Tracking population trends within different states in America is fascinating and can tell a lot about what people are looking for in a home state. Factors such as cost of living, proximity to metropolitan and/or coastal areas, climate, and more all play large roles when one is making the important decision of where to live. I may be biased as a lifelong resident, but New Jersey offers many unique things – a climate with four disparate seasons, proximity to one of the greatest cities in the world, public schools of the highest quality, and more. However, many are leaving the state in droves and migrating to states like Texas, Florida, or Nevada. According to a study by United Van Lines, people are leaving New Jersey faster than any other state. This is largely in part due to the taxes imposed upon New Jersey residents, which are substantially higher than those in other parts of the nation.
As stated on each of their state government websites, Texas, Florida, and Nevada are three states that have no state income tax. From 2010-2015, their state populations increased from 7.05-9.24%. Conversely, New Jersey has an income tax of up to 8.97%, in addition to the highest median property tax in the nation. The number of people leaving New Jersey has increased in recent years, and experienced less than 2% population growth in that same time span, well below the national median.
Two taxes that more profoundly impact migration patterns of senior citizens in particular are the inheritance and estate taxes. Inheritance taxes are charged against people inheriting money and other assets, and estate taxes are charged against the estate of a resident after their death. New Jersey is one of two states in the entire nation that levies both an inheritance and estate tax – the aforementioned states have neither tax. Thus, many New Jerseyans feel that they cannot afford to retire or die in New Jersey, and they must move to other states without such high tax rates.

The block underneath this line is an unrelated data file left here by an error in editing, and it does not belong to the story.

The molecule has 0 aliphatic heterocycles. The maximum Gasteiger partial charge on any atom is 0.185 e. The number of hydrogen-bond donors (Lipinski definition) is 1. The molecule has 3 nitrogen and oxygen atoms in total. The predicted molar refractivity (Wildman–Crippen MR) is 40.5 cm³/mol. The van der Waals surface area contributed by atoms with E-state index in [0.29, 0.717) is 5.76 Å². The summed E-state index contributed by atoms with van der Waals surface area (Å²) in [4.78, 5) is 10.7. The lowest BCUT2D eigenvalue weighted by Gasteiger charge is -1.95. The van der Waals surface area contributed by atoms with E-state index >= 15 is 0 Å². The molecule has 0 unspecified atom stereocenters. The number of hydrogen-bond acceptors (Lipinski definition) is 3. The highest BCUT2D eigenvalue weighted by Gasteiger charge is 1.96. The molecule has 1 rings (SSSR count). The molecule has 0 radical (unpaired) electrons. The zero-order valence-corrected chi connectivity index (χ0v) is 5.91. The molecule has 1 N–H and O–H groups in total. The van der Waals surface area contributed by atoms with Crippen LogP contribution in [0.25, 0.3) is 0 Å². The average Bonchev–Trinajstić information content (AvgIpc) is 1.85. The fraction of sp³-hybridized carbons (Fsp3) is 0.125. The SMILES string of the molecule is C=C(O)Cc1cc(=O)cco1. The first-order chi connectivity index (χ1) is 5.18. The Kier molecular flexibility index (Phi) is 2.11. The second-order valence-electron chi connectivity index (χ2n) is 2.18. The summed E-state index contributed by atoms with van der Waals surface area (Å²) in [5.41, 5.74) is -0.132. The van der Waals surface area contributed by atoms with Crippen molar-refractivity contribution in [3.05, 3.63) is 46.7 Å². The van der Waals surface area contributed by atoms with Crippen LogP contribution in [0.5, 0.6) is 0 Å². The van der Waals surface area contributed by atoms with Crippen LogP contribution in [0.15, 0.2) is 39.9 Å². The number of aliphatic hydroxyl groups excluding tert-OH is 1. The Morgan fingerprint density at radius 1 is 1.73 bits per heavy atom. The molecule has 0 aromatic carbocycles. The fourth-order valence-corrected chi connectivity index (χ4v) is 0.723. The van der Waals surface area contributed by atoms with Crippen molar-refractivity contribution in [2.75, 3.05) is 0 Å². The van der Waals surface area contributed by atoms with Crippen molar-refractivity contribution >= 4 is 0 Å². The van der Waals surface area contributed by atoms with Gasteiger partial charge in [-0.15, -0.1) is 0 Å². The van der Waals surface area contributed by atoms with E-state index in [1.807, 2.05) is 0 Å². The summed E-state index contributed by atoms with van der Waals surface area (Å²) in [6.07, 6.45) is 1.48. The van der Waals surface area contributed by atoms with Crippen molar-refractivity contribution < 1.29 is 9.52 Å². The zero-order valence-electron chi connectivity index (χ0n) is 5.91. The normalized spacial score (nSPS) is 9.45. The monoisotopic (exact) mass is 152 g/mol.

If the only ones left in New Jersey are those that can afford to pay the exorbitantly high taxes, this will affect what our state will look like in the future, as it impacts the planning of our municipalities as well. As the median income of an area increases, the desires of those residents in regards to the land use, amenities offered, and aesthetic preferences will be different than those of a less affluent community.
It has been calculated by the New Jersey Business and Industry Association that more than 2 million people left New Jersey from 2005 to 2014, costing the state $18 billion in net adjusted income and over $11 billion in net economic activity. If we wish to stop this outflow of economic activity, then we must lower or eliminate our inheritance and estate taxes so that we can remain competitive with other states. I understand that these taxes generate revenue that is then put into systems that make our state so appealing, but there are alternatives to these taxes that our state government should evaluate. The Garden State is one of the best states in the nation, and we should be trying to attract others and give more people the opportunity to live here, as opposed to turning them away.